Had a terrible experience with a spinal injection....

by Otony, Tuesday, May 05, 2020, 11:09 (298 days ago) @ cable

......but it really had more to do with the doctor’s addiction, rather than his competence.

I had two ruptured discs (L4, L5) along with stinosis (spelling?). My “doctor”, who died soon thereafter of an overdose while sitting on a toilet in the clinic, was a drug addict. This may or may not have been known by the clinic management and staff. It certainly became evident to his nurse.

In short, he was stealing drugs surreptitiously, and in my case, stole whatever drugs should have been used to numb me up before my injections. I received the injections with a tremendous amount of pain, but endured it because I was terrified of something going wrong while there was a needle in my spine. This “doctor” warned me that I had to remain perfectly still, and not move a muscle else there could be consequences.

There were. I felt as though I was being nailed to the table with fishhooks. The pain was easily as bad as trying to pass a kidney stone. When we were done, the good “doctor” rushed out of the room, leaving me with his nurse and x-ray tech, both of whom were very frightened by the amount of pain they had seen me endure. I was drenched with sweat from head to toe, the tabletop was a puddle of sweat.

Both girls kept asking me if I was all right, if I needed medical attention. I pulled myself together and managed to make my way out unaided.

Within a week, the nurse contacted me to tell me that the “doctor” had ODed. She then went on to tell me that she had suspected that he had been stealing drugs from patients for some time, and was getting ready to report him to the clinic. She did so after his death, and then contacted me, probably in violation of many rules.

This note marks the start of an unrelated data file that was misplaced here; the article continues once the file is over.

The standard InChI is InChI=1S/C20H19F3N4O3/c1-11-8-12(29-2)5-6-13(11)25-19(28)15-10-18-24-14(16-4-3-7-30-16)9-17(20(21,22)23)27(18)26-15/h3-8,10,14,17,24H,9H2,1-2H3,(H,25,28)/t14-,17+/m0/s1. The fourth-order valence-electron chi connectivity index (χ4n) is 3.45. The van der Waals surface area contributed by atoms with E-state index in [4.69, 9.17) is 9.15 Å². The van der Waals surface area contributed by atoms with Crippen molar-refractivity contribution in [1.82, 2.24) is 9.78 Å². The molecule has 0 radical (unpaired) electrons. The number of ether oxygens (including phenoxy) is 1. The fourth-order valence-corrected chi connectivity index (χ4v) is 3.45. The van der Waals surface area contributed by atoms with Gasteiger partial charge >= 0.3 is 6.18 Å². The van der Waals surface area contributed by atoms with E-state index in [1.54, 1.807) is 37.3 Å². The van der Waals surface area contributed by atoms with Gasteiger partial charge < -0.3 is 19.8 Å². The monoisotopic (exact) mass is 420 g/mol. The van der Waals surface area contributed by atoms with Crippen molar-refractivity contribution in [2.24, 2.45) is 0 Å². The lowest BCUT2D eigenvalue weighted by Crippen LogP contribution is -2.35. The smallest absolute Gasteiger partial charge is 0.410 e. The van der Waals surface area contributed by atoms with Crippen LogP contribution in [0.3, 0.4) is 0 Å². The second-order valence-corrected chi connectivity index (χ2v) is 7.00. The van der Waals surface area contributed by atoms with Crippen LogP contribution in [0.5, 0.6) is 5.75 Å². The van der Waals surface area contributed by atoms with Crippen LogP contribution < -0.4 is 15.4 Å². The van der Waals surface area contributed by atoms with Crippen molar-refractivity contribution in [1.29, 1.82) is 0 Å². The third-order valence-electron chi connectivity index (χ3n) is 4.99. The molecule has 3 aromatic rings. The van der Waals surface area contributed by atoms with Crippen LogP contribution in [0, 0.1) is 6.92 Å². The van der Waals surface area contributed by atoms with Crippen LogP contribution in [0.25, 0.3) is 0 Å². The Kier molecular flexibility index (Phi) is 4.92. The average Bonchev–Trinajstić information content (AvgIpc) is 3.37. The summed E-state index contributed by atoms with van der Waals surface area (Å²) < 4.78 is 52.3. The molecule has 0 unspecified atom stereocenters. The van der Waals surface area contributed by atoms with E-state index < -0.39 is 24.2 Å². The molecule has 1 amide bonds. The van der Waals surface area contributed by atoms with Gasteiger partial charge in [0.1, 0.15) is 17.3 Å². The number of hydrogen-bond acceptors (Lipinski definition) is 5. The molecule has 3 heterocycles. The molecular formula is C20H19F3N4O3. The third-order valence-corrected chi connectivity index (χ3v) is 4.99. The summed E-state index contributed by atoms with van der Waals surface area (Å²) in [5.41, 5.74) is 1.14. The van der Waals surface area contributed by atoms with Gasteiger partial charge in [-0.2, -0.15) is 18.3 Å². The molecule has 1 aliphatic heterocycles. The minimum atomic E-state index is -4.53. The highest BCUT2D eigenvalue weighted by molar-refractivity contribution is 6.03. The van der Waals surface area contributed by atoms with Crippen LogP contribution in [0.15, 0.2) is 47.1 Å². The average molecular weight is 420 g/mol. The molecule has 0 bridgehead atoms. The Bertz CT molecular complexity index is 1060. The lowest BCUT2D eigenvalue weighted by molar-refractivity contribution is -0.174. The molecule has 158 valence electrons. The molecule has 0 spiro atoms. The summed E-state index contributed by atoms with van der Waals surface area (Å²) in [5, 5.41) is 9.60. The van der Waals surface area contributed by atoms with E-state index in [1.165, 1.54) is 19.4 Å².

She was absolutely livid, and told me that my experience had been the end for her. She and the x-ray tech Had both agreed that something about that procedure was very unusual.

In the end, it was hushed up by the clinic. When I happened to speak to the director about it in passing (I knew there was little I could prove) he would neither confirm nor deny it, but was adamant that I tell him where I had heard such a thing.

The experience didn’t shake my faith in the medical system. Doctors, like clergy, have much expected from them, and like so many of us, aren’t always equal to the task. Some men are good, some otherwise.

I’ve never had a spinal injection again, though I would certainly trust you to give me one.


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